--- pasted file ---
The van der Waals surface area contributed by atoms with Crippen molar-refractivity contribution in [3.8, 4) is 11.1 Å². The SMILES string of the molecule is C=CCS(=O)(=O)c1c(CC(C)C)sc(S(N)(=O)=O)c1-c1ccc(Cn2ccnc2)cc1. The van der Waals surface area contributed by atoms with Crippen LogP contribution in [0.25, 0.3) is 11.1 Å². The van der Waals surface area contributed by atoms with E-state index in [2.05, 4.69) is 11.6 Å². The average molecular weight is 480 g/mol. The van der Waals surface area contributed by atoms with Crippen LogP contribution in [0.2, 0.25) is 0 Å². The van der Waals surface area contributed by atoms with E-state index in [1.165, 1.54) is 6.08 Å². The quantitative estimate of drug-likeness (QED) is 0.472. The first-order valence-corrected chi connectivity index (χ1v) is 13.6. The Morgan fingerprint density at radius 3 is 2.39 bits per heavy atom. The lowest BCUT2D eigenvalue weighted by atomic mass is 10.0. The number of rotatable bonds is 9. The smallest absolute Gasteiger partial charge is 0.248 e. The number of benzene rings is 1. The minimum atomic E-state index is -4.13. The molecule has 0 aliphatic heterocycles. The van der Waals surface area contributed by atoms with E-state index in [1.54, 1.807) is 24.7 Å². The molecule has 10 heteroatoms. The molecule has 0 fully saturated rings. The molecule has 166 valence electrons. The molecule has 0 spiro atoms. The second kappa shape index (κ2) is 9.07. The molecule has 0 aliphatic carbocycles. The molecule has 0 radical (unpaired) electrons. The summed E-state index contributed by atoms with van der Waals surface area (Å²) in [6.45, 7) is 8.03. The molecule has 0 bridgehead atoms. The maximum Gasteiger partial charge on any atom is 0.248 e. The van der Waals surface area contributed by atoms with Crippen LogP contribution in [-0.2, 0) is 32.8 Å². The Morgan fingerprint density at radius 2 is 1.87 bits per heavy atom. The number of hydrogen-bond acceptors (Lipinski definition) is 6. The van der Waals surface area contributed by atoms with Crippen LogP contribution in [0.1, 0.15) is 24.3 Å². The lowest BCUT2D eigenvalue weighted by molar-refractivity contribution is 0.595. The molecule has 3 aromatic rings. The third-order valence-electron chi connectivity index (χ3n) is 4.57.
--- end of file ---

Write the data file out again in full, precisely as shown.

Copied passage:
The van der Waals surface area contributed by atoms with Crippen molar-refractivity contribution in [3.8, 4) is 11.1 Å². The SMILES string of the molecule is C=CCS(=O)(=O)c1c(CC(C)C)sc(S(N)(=O)=O)c1-c1ccc(Cn2ccnc2)cc1. The van der Waals surface area contributed by atoms with Crippen LogP contribution in [0.25, 0.3) is 11.1 Å². The van der Waals surface area contributed by atoms with E-state index in [2.05, 4.69) is 11.6 Å². The average molecular weight is 480 g/mol. The van der Waals surface area contributed by atoms with Crippen LogP contribution in [0.2, 0.25) is 0 Å². The van der Waals surface area contributed by atoms with E-state index in [1.165, 1.54) is 6.08 Å². The quantitative estimate of drug-likeness (QED) is 0.472. The first-order valence-corrected chi connectivity index (χ1v) is 13.6. The Morgan fingerprint density at radius 3 is 2.39 bits per heavy atom. The lowest BCUT2D eigenvalue weighted by atomic mass is 10.0. The number of rotatable bonds is 9. The smallest absolute Gasteiger partial charge is 0.248 e. The number of benzene rings is 1. The minimum atomic E-state index is -4.13. The molecule has 0 aliphatic heterocycles. The van der Waals surface area contributed by atoms with E-state index in [1.54, 1.807) is 24.7 Å². The molecule has 10 heteroatoms. The molecule has 0 fully saturated rings. The molecule has 166 valence electrons. The molecule has 0 spiro atoms. The second kappa shape index (κ2) is 9.07. The molecule has 0 aliphatic carbocycles. The molecule has 0 radical (unpaired) electrons. The summed E-state index contributed by atoms with van der Waals surface area (Å²) in [6.45, 7) is 8.03. The molecule has 0 bridgehead atoms. The maximum Gasteiger partial charge on any atom is 0.248 e. The van der Waals surface area contributed by atoms with Crippen LogP contribution in [-0.2, 0) is 32.8 Å². The Morgan fingerprint density at radius 2 is 1.87 bits per heavy atom. The number of hydrogen-bond acceptors (Lipinski definition) is 6. The van der Waals surface area contributed by atoms with Crippen LogP contribution in [0.1, 0.15) is 24.3 Å². The lowest BCUT2D eigenvalue weighted by molar-refractivity contribution is 0.595. The molecule has 3 aromatic rings. The third-order valence-electron chi connectivity index (χ3n) is 4.57.